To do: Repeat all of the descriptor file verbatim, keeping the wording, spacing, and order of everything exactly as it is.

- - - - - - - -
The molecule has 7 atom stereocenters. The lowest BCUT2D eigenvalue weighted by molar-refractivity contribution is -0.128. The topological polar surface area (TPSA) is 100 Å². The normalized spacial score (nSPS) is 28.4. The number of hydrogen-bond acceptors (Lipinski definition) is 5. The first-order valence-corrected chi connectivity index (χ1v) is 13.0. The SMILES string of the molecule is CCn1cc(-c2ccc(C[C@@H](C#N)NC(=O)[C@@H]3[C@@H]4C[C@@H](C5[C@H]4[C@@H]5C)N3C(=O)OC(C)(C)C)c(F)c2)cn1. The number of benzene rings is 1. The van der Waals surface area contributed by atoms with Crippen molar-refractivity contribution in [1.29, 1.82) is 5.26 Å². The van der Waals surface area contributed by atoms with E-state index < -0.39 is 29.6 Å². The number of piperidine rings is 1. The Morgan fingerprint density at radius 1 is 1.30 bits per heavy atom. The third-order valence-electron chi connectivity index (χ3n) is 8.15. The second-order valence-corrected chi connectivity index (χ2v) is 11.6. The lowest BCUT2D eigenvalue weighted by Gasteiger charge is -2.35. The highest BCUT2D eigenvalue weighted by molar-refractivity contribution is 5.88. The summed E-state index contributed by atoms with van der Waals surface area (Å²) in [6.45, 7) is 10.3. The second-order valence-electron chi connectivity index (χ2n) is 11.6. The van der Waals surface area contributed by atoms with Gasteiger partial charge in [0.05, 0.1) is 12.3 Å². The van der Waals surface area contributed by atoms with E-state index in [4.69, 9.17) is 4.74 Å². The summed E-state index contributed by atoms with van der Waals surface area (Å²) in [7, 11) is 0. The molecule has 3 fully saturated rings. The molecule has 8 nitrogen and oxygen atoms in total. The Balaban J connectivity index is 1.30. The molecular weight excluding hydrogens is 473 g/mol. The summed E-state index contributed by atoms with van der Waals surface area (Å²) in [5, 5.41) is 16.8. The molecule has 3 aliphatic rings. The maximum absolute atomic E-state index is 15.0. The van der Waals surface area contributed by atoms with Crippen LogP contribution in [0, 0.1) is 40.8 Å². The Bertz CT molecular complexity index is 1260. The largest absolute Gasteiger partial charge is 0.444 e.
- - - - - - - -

The molecule has 7 atom stereocenters. The lowest BCUT2D eigenvalue weighted by molar-refractivity contribution is -0.128. The topological polar surface area (TPSA) is 100 Å². The normalized spacial score (nSPS) is 28.4. The number of hydrogen-bond acceptors (Lipinski definition) is 5. The first-order valence-corrected chi connectivity index (χ1v) is 13.0. The SMILES string of the molecule is CCn1cc(-c2ccc(C[C@@H](C#N)NC(=O)[C@@H]3[C@@H]4C[C@@H](C5[C@H]4[C@@H]5C)N3C(=O)OC(C)(C)C)c(F)c2)cn1. The number of benzene rings is 1. The van der Waals surface area contributed by atoms with Crippen molar-refractivity contribution in [1.29, 1.82) is 5.26 Å². The van der Waals surface area contributed by atoms with E-state index < -0.39 is 29.6 Å². The number of piperidine rings is 1. The Morgan fingerprint density at radius 1 is 1.30 bits per heavy atom. The third-order valence-electron chi connectivity index (χ3n) is 8.15. The second-order valence-corrected chi connectivity index (χ2v) is 11.6. The lowest BCUT2D eigenvalue weighted by Gasteiger charge is -2.35. The highest BCUT2D eigenvalue weighted by molar-refractivity contribution is 5.88. The summed E-state index contributed by atoms with van der Waals surface area (Å²) in [6.45, 7) is 10.3. The second-order valence-electron chi connectivity index (χ2n) is 11.6. The van der Waals surface area contributed by atoms with Gasteiger partial charge in [0.05, 0.1) is 12.3 Å². The van der Waals surface area contributed by atoms with E-state index in [4.69, 9.17) is 4.74 Å². The summed E-state index contributed by atoms with van der Waals surface area (Å²) in [7, 11) is 0. The molecule has 3 fully saturated rings. The molecule has 8 nitrogen and oxygen atoms in total. The Balaban J connectivity index is 1.30. The molecular weight excluding hydrogens is 473 g/mol. The summed E-state index contributed by atoms with van der Waals surface area (Å²) in [5, 5.41) is 16.8. The molecule has 3 aliphatic rings. The maximum absolute atomic E-state index is 15.0. The van der Waals surface area contributed by atoms with Crippen LogP contribution in [0, 0.1) is 40.8 Å². The Bertz CT molecular complexity index is 1260. The largest absolute Gasteiger partial charge is 0.444 e.